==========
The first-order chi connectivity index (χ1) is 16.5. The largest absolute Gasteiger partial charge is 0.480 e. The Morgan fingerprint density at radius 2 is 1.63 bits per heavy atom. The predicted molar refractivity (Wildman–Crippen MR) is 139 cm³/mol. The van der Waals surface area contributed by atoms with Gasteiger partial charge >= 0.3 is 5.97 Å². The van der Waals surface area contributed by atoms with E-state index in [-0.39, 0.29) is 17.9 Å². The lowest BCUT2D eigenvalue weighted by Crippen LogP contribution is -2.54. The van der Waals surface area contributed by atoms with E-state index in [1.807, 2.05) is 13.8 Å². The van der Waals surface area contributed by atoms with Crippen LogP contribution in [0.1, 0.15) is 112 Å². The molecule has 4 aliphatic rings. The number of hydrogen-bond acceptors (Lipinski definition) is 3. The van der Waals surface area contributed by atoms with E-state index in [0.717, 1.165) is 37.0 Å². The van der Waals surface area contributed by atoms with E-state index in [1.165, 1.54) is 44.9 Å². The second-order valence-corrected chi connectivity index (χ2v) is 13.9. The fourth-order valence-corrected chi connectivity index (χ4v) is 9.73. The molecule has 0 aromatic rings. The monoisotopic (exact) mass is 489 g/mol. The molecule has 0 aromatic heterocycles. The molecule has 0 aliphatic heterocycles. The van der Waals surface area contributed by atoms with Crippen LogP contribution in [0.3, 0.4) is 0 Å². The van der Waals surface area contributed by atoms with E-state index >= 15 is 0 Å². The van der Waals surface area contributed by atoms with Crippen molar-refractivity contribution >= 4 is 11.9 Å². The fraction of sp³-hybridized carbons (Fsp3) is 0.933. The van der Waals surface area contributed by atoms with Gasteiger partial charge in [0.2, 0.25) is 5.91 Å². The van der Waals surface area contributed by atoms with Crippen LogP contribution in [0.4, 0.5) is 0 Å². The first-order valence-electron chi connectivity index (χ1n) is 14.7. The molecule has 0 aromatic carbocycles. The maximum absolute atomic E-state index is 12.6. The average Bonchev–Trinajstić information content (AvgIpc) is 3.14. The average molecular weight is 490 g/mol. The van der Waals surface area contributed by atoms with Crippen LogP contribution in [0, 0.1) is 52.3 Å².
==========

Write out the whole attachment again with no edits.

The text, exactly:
The first-order chi connectivity index (χ1) is 16.5. The largest absolute Gasteiger partial charge is 0.480 e. The Morgan fingerprint density at radius 2 is 1.63 bits per heavy atom. The predicted molar refractivity (Wildman–Crippen MR) is 139 cm³/mol. The van der Waals surface area contributed by atoms with Gasteiger partial charge >= 0.3 is 5.97 Å². The van der Waals surface area contributed by atoms with E-state index in [-0.39, 0.29) is 17.9 Å². The lowest BCUT2D eigenvalue weighted by Crippen LogP contribution is -2.54. The van der Waals surface area contributed by atoms with E-state index in [1.807, 2.05) is 13.8 Å². The van der Waals surface area contributed by atoms with Crippen LogP contribution in [0.1, 0.15) is 112 Å². The molecule has 4 aliphatic rings. The number of hydrogen-bond acceptors (Lipinski definition) is 3. The van der Waals surface area contributed by atoms with E-state index in [0.717, 1.165) is 37.0 Å². The van der Waals surface area contributed by atoms with E-state index in [1.165, 1.54) is 44.9 Å². The second-order valence-corrected chi connectivity index (χ2v) is 13.9. The fourth-order valence-corrected chi connectivity index (χ4v) is 9.73. The molecule has 0 aromatic rings. The monoisotopic (exact) mass is 489 g/mol. The molecule has 0 aromatic heterocycles. The molecule has 0 aliphatic heterocycles. The van der Waals surface area contributed by atoms with Crippen LogP contribution in [0.3, 0.4) is 0 Å². The van der Waals surface area contributed by atoms with E-state index >= 15 is 0 Å². The van der Waals surface area contributed by atoms with Crippen molar-refractivity contribution >= 4 is 11.9 Å². The fraction of sp³-hybridized carbons (Fsp3) is 0.933. The van der Waals surface area contributed by atoms with Gasteiger partial charge in [0.2, 0.25) is 5.91 Å². The van der Waals surface area contributed by atoms with Crippen LogP contribution in [0.4, 0.5) is 0 Å². The first-order valence-electron chi connectivity index (χ1n) is 14.7. The molecule has 0 aromatic carbocycles. The maximum absolute atomic E-state index is 12.6. The average Bonchev–Trinajstić information content (AvgIpc) is 3.14. The average molecular weight is 490 g/mol. The van der Waals surface area contributed by atoms with Crippen LogP contribution in [0, 0.1) is 52.3 Å².